Remember to continue to share your success stories on Rotary Showcase, recently updated to allow you to tag Rotarian Action Groups and Rotary Community Corps as project partners. Identifying all of your Rotary project partners ensures that your good work is shared as accurately as possible within our communities and the world.

For example, through a global grant, the Rotary Club of San Pedro South in the Philippines installed a solar powered potable water treatment system at a local elementary school benefiting 1100 students. The project included a deep well with a submersible pump powered by a solar panel. The system can produce up to 2000 liters per hour when the solar panel is at its peak capacity. To manage project operations and maintenance, including how to share the potable water with the surrounding community, the Cuyab Rotary Community Corps (RCC) was formed with officers from the school faculty, the parent teacher association and local government. The RCC will decide how the water will be shared with the nearby community, its price, schedule and mechanics.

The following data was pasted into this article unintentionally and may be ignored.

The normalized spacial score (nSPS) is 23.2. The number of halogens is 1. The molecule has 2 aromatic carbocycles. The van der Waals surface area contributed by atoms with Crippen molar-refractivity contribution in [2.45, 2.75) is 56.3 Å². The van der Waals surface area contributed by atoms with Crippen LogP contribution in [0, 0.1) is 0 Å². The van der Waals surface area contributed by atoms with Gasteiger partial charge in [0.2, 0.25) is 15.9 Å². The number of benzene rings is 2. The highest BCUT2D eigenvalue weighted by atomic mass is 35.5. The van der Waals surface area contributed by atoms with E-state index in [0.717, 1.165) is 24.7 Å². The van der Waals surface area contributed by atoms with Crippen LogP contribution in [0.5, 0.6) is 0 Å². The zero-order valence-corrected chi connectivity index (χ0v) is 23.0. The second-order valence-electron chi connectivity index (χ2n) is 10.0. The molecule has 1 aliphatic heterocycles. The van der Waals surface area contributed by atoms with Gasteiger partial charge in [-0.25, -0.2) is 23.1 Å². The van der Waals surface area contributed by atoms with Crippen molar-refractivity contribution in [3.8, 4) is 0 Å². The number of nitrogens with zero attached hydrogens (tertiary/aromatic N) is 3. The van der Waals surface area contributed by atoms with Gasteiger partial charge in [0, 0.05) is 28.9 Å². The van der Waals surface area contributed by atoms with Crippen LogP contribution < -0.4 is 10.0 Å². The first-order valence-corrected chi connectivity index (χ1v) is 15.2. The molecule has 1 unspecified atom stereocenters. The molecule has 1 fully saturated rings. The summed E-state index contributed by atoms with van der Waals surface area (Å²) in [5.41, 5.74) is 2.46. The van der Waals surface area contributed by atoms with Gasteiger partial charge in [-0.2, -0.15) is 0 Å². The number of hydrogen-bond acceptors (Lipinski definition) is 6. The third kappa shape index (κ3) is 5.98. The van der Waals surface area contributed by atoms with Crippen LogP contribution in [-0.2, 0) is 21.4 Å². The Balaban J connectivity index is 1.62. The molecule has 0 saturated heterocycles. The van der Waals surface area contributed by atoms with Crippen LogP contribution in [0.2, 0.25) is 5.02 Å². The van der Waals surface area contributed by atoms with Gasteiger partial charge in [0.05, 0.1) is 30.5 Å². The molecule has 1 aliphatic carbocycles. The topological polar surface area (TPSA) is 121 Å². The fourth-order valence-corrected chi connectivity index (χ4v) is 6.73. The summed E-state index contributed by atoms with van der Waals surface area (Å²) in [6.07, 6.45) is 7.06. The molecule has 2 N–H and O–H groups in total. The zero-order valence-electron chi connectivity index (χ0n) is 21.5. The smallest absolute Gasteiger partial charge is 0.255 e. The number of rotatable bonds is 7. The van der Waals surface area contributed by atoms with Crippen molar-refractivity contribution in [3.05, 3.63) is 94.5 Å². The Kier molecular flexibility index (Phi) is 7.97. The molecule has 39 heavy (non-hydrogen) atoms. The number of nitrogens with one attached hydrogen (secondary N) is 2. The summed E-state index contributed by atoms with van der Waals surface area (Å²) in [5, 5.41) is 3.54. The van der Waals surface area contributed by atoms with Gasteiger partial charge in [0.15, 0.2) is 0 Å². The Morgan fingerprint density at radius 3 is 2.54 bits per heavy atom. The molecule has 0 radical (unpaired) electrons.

As always, if you have any questions regarding these tools, please feel free to contact social@rotary.org for assistance.

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Related:

Getting the most from Rotary’s social tools

By Chelsea Mertz and Rebecca Hirschfeld, Rotary Service Connections staff

Is your club looking to implement a service project, but lacking funds or materials? Are you seeking specific expertise within the areas of focus to assist with planning and applying for a global grant? More than 25,000 Rotary clubs and members are using Rotary’s Project Lifecycle Kit to reach their service goals.